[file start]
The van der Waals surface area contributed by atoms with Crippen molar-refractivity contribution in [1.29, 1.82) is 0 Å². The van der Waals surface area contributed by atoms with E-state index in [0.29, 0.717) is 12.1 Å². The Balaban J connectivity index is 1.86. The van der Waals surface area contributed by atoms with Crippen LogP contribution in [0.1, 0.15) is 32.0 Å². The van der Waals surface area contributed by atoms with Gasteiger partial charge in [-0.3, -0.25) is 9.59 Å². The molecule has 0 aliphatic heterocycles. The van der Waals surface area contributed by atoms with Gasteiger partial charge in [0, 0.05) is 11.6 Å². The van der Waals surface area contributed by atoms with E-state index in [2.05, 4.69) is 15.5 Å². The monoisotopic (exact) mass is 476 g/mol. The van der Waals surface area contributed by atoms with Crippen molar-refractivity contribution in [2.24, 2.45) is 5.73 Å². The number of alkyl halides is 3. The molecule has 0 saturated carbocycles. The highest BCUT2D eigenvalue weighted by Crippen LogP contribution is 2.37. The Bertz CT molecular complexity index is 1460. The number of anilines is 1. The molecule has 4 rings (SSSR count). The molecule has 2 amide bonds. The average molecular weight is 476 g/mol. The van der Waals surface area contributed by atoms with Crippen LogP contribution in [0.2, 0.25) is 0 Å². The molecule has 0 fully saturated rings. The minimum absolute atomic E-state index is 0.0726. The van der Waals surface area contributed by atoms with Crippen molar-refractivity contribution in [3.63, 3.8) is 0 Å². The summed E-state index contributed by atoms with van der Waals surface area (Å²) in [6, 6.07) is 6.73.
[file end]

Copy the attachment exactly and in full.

The van der Waals surface area contributed by atoms with Crippen molar-refractivity contribution in [1.29, 1.82) is 0 Å². The van der Waals surface area contributed by atoms with E-state index in [0.29, 0.717) is 12.1 Å². The Balaban J connectivity index is 1.86. The van der Waals surface area contributed by atoms with Crippen LogP contribution in [0.1, 0.15) is 32.0 Å². The van der Waals surface area contributed by atoms with Gasteiger partial charge in [-0.3, -0.25) is 9.59 Å². The molecule has 0 aliphatic heterocycles. The van der Waals surface area contributed by atoms with Gasteiger partial charge in [0, 0.05) is 11.6 Å². The van der Waals surface area contributed by atoms with E-state index in [2.05, 4.69) is 15.5 Å². The monoisotopic (exact) mass is 476 g/mol. The van der Waals surface area contributed by atoms with Crippen molar-refractivity contribution in [2.24, 2.45) is 5.73 Å². The number of alkyl halides is 3. The molecule has 0 saturated carbocycles. The highest BCUT2D eigenvalue weighted by Crippen LogP contribution is 2.37. The Bertz CT molecular complexity index is 1460. The number of anilines is 1. The molecule has 4 rings (SSSR count). The molecule has 2 amide bonds. The average molecular weight is 476 g/mol. The van der Waals surface area contributed by atoms with Crippen LogP contribution in [0.2, 0.25) is 0 Å². The molecule has 0 fully saturated rings. The minimum absolute atomic E-state index is 0.0726. The van der Waals surface area contributed by atoms with Crippen molar-refractivity contribution in [3.63, 3.8) is 0 Å². The summed E-state index contributed by atoms with van der Waals surface area (Å²) in [6, 6.07) is 6.73.